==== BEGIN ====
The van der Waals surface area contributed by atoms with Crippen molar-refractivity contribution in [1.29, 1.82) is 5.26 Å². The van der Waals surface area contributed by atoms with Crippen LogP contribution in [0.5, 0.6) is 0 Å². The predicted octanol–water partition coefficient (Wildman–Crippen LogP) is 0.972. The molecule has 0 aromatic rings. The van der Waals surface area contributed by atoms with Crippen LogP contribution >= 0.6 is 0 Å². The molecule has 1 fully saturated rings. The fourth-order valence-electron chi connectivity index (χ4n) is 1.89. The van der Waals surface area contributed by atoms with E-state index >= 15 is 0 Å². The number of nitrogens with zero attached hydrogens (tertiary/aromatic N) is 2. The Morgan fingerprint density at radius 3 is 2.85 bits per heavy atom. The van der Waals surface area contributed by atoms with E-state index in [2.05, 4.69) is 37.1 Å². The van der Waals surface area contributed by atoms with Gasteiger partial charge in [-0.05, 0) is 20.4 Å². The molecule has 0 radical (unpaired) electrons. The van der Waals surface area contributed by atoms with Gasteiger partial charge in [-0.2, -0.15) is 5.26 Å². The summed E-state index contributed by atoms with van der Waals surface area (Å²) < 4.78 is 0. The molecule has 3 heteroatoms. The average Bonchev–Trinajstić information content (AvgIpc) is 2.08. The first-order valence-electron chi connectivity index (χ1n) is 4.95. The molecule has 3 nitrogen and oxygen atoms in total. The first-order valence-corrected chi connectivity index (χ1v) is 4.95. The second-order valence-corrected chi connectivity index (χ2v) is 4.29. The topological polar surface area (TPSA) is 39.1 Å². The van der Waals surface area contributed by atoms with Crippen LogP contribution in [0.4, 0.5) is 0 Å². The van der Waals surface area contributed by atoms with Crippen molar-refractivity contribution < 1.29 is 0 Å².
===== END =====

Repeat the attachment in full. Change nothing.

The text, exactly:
The van der Waals surface area contributed by atoms with Crippen molar-refractivity contribution in [1.29, 1.82) is 5.26 Å². The van der Waals surface area contributed by atoms with Crippen LogP contribution in [0.5, 0.6) is 0 Å². The predicted octanol–water partition coefficient (Wildman–Crippen LogP) is 0.972. The molecule has 0 aromatic rings. The van der Waals surface area contributed by atoms with Crippen LogP contribution >= 0.6 is 0 Å². The molecule has 1 fully saturated rings. The fourth-order valence-electron chi connectivity index (χ4n) is 1.89. The van der Waals surface area contributed by atoms with E-state index >= 15 is 0 Å². The number of nitrogens with zero attached hydrogens (tertiary/aromatic N) is 2. The Morgan fingerprint density at radius 3 is 2.85 bits per heavy atom. The van der Waals surface area contributed by atoms with E-state index in [2.05, 4.69) is 37.1 Å². The van der Waals surface area contributed by atoms with Gasteiger partial charge in [-0.05, 0) is 20.4 Å². The molecule has 0 radical (unpaired) electrons. The van der Waals surface area contributed by atoms with Gasteiger partial charge in [-0.2, -0.15) is 5.26 Å². The summed E-state index contributed by atoms with van der Waals surface area (Å²) < 4.78 is 0. The molecule has 3 heteroatoms. The average Bonchev–Trinajstić information content (AvgIpc) is 2.08. The first-order valence-electron chi connectivity index (χ1n) is 4.95. The molecule has 3 nitrogen and oxygen atoms in total. The first-order valence-corrected chi connectivity index (χ1v) is 4.95. The second-order valence-corrected chi connectivity index (χ2v) is 4.29. The topological polar surface area (TPSA) is 39.1 Å². The van der Waals surface area contributed by atoms with Crippen LogP contribution in [0.4, 0.5) is 0 Å². The van der Waals surface area contributed by atoms with Crippen molar-refractivity contribution < 1.29 is 0 Å².